The Audacity

The word “audacious” is not one that I keep in my everyday vocabulary. It has a time and a place, but for whatever reason I don’t pick it up off of the shelf to speak out loud. But during the month of July it has creeped into my life, and popped up in a variety of ways and places. It started in the form of a heated conversation. One I wasn’t prepared for, in the middle of an otherwise enjoyable day and enjoyable lunch. It was “audacious” that I believed what I did and felt the way I did. Blow number one

After that it started showing up in things that I read: poems, books, emails, devotions. And things that I was listening to: podcasts and radio programs. Less of a blow, and more of an inspiration. But the repeated presence was curious to me, it still is. Maybe the first blow was enough to make me recognize all of the places the word appears—maybe it’s not that it’s actually been more prevalent. Kinda like when you buy a new car that you haven’t noticed before, and you start seeing them everywhere. Either way it’s a word that is going to stick around for a while; for better or for worse.

I don’t think “audacity” and “audacious” are words most people use in everyday conversation. Well known words but not consistently used. But they will for sure strike an emotion in me moving forward when I hear them: a cringe, ever so slight. They will leave a taste in my mouth ever should I use them: like a vinegary morning breath. It’s funny how words can do this. Songs can do these. Smells can do this. Our brains are hardwired to make connections and forever use surroundings to serve as placeholders for memories good and bad. The mind fascinates me. And I’m thankful, most times, for these links it makes. Even when thoughts come flooding through that seem unwanted, I’m learning and embracing the fact that my past was, is, a part of me. Without it I wouldn’t be who I am. These memories and reactions to the memories are all just a small sliver of Shannon. And for that I’m thankful.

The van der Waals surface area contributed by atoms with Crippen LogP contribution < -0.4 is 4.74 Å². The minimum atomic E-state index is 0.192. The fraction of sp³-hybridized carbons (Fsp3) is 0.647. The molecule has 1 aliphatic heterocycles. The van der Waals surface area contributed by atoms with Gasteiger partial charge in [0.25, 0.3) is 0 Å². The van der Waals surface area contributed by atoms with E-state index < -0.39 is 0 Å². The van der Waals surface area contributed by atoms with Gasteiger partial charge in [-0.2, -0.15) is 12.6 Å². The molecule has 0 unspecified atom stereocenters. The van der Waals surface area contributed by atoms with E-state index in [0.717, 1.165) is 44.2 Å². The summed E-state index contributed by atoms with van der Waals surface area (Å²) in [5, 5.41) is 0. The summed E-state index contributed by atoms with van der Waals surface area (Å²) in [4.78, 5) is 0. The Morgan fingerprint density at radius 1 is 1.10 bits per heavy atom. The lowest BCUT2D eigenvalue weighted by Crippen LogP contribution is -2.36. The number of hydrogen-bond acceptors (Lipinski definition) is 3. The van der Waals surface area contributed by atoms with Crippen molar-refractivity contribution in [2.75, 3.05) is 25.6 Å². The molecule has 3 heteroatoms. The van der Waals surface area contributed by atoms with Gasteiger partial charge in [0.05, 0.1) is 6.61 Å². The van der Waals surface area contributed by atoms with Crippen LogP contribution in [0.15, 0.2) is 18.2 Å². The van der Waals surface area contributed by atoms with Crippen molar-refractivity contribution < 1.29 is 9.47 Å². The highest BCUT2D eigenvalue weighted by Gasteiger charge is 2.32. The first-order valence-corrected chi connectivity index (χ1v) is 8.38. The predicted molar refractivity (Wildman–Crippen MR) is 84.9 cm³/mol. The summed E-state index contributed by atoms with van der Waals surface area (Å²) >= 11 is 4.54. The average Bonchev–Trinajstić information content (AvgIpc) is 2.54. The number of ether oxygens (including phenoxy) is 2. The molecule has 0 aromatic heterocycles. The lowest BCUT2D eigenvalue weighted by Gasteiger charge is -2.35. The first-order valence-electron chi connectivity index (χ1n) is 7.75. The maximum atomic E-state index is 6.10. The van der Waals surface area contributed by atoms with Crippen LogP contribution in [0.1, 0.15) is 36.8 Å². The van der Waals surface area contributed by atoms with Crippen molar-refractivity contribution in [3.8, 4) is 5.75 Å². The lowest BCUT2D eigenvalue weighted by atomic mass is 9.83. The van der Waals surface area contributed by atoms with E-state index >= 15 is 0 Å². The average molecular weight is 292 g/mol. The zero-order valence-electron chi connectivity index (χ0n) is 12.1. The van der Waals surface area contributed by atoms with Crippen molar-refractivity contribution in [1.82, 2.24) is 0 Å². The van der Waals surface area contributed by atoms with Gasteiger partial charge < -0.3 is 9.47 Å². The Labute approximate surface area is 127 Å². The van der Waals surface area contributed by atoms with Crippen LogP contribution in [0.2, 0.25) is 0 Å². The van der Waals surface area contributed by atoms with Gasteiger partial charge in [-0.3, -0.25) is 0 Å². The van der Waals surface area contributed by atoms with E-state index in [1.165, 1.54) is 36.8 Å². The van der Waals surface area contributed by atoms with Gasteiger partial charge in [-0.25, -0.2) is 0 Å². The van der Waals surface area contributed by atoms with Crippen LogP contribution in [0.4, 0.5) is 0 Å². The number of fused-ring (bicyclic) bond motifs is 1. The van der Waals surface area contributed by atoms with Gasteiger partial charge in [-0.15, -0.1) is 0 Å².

Whether you’ve noticed it or not, a week or so ago I made the decision to deactivate my Facebook account. I’ve said before that I have a love/hate relationship with the platform. So many hateful words and inappropriate diatribes get spewed, and people who are loving and cordial in person sometimes let their tongues wag a little too much without fear of the repercussions. My mental and emotional health were screaming for a break. On top of that, I became a zombie scroller. I’d lose hours of time just flipping through the same information continually, dragging my newsfeed down to force it to refresh and show some new gleaning. And admittedly I didn’t (don’t) have the self-control to just stop. So, somewhat reluctantly, and without any fanfare, I deactivated my account. It felt freeing, liberating, like I had some sense of control over how I was feeling and how I was spending my time.